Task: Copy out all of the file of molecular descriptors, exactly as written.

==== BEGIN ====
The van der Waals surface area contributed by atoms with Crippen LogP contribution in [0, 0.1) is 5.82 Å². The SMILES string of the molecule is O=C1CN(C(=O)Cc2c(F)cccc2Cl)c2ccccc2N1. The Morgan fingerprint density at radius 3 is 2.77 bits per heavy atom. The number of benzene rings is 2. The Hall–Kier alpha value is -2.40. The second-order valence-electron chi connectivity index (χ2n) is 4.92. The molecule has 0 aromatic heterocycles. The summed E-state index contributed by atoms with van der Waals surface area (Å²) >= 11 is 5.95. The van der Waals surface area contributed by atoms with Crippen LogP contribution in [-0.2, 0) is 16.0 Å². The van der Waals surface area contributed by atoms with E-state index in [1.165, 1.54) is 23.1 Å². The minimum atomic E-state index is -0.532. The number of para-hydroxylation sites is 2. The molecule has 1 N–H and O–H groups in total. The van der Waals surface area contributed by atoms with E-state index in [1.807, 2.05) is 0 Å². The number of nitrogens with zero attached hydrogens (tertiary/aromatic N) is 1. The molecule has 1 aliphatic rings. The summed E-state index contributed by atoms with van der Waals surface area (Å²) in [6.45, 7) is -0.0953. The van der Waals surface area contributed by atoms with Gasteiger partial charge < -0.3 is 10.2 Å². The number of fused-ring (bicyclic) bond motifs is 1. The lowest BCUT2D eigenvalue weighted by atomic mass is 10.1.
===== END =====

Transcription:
The van der Waals surface area contributed by atoms with Crippen LogP contribution in [0, 0.1) is 5.82 Å². The SMILES string of the molecule is O=C1CN(C(=O)Cc2c(F)cccc2Cl)c2ccccc2N1. The Morgan fingerprint density at radius 3 is 2.77 bits per heavy atom. The number of benzene rings is 2. The Hall–Kier alpha value is -2.40. The second-order valence-electron chi connectivity index (χ2n) is 4.92. The molecule has 0 aromatic heterocycles. The summed E-state index contributed by atoms with van der Waals surface area (Å²) >= 11 is 5.95. The van der Waals surface area contributed by atoms with Crippen LogP contribution in [-0.2, 0) is 16.0 Å². The van der Waals surface area contributed by atoms with E-state index in [1.165, 1.54) is 23.1 Å². The minimum atomic E-state index is -0.532. The number of para-hydroxylation sites is 2. The molecule has 1 N–H and O–H groups in total. The van der Waals surface area contributed by atoms with E-state index in [1.807, 2.05) is 0 Å². The number of nitrogens with zero attached hydrogens (tertiary/aromatic N) is 1. The molecule has 1 aliphatic rings. The summed E-state index contributed by atoms with van der Waals surface area (Å²) in [6.45, 7) is -0.0953. The van der Waals surface area contributed by atoms with Gasteiger partial charge < -0.3 is 10.2 Å². The number of fused-ring (bicyclic) bond motifs is 1. The lowest BCUT2D eigenvalue weighted by atomic mass is 10.1.